Break and Make Workshop

One of my favourite workshops is the Break and Make. The title here explains it all. First, we "break". We put our safety glasses on, I hand out some basic consumer electronics, and away we go.

A successful Break and Make requires some prep work ahead of time. Before the workshop starts I take the time to:

  • Look at every item we're going to "break" and make sure the screws will turn
  • Cut off power cords and remove any batteries
  • Start anything that needs to be pried open or needs special tools
  • Package each item with the screwdriver they will need to get started

My goal is for the kids to be successful as they start to take things apart. I always pack a box of extra tools they'll need as they work their way in, but I make sure they can get started right away.

Safety first! Safety glasses go on before the packages are handed out. And safety glasses must stay on! It's hard to resist "prying" and those eyes need to be covered! Even if they are wearing glasses, safety glasses are a must. You'll feel much better when those keys start flying off the keyboards.

Good items to take apart are ones you use every day. Radios. Hair dryers. Keyboards are easy and very satisfying for the younger kids. Some electronics are not safe to take apart – TV's, monitors, anything that could shatter or hold a charge. As the kids are working, stop by and talk about what they're seeing. Ask questions – what could this do? What is this for?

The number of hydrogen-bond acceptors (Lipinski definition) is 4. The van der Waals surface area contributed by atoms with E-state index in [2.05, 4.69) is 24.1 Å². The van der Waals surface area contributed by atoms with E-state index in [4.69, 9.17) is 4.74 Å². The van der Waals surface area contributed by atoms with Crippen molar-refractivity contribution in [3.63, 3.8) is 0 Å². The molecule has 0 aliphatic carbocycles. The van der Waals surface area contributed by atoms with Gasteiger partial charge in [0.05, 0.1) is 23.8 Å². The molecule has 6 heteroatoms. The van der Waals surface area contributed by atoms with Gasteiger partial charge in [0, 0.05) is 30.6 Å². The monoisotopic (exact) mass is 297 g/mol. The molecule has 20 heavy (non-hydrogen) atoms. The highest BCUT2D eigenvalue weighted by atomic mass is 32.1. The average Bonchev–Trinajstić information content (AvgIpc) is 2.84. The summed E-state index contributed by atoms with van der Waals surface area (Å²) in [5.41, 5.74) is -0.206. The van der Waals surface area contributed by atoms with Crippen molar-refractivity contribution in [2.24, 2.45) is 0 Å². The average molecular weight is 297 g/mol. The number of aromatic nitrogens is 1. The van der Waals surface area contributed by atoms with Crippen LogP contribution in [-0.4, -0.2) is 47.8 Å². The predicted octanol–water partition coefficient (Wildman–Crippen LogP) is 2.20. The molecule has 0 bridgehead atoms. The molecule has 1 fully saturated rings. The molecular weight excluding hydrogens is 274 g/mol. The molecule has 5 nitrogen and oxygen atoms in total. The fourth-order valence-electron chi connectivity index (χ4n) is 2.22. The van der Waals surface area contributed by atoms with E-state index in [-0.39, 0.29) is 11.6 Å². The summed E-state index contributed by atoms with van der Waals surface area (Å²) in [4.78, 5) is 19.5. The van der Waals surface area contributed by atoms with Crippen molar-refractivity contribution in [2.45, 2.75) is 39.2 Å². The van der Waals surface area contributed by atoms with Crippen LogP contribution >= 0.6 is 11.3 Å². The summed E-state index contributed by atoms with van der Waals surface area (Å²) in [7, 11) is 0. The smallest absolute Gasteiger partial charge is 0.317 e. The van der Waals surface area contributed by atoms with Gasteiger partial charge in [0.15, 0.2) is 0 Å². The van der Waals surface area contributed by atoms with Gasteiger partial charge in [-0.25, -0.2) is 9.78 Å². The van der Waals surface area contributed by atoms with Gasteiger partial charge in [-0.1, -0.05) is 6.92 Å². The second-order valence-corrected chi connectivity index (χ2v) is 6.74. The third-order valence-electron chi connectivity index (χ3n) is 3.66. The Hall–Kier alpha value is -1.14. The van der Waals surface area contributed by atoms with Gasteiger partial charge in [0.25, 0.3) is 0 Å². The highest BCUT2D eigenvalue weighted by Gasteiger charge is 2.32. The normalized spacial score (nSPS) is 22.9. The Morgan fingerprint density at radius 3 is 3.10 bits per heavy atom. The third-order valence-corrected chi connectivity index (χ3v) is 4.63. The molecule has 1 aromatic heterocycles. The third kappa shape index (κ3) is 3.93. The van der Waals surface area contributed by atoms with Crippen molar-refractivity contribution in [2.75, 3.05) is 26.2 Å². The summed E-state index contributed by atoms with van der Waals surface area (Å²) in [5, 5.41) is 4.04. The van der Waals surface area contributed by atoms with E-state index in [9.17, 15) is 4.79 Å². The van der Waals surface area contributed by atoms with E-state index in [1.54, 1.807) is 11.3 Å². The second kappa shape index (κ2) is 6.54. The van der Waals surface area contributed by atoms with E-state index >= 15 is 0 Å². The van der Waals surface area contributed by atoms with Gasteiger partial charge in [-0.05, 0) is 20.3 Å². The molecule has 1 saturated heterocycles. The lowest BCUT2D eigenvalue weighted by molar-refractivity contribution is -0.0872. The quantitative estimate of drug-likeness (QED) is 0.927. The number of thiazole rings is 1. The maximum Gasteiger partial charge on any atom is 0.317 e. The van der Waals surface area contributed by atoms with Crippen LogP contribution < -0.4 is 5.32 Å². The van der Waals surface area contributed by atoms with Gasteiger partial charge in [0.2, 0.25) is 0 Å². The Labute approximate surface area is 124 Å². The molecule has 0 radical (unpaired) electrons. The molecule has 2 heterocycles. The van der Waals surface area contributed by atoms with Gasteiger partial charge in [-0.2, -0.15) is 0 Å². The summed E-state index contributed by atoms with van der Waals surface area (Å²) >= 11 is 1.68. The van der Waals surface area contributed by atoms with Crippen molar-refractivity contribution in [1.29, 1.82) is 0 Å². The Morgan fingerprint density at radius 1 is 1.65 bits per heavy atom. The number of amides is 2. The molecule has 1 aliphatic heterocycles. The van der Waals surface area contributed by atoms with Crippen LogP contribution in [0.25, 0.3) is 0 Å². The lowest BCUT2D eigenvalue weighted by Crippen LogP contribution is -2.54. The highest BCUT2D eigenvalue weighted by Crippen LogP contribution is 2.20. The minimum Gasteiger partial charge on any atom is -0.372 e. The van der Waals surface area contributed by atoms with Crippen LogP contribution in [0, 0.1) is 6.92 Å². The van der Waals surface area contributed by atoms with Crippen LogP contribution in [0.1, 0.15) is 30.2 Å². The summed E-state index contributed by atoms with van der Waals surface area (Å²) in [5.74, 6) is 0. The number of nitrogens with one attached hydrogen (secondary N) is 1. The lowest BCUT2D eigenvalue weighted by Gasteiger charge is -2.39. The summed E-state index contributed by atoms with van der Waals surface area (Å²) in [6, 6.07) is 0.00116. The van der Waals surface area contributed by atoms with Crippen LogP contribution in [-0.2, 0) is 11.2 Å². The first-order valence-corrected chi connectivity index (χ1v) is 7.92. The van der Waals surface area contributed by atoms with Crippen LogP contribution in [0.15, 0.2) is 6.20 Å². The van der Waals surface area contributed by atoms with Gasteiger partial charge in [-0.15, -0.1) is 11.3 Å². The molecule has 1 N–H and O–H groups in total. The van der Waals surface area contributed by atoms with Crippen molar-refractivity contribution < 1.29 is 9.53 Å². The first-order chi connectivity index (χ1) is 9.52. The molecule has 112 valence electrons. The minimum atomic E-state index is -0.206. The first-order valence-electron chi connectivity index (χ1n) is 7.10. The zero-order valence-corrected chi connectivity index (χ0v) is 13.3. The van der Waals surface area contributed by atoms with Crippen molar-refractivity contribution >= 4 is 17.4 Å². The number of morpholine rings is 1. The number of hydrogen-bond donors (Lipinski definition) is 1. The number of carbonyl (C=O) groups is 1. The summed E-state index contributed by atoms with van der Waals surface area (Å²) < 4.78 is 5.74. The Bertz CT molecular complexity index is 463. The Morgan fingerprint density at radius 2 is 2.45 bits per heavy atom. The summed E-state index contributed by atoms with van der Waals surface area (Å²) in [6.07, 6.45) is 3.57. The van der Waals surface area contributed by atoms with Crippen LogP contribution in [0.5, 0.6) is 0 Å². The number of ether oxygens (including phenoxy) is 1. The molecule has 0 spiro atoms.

Some kids will need encouragement to keep going. Some kids will be worried about "breaking" the item beyond repair. Others will take the "breaking" very literally. No – I don't take hammers to a Break and Make! Be prepared to step in and help when screws are tight or difficult to find.


Once we get everything mostly apart, it's time to start the art. I hand out pieces of foam core. I usually cut a full size poster board into smaller pieces. Heavy cardboard works too. You need something stiff to hold the heavier pieces and a lot of the pieces can actually be poked through the board.

The usual craft supplies are important – tape, markers, scissors, glue. I always take a couple of different types of glue and a hot glue gun. Tape and a glue stick will work for the majority of the artwork, but hot glue will stick a heavier item down without an extended dry time.

Resist the temptation to remove safety glasses! If someone is still taking apart or cutting, everyone needs to be wearing safety glasses.

Have fun! This is about exploration and play with learning along the way. It's okay if something breaks, that's the point.

Thanks to the Dunlop PS Primary Maker Club for the great art!







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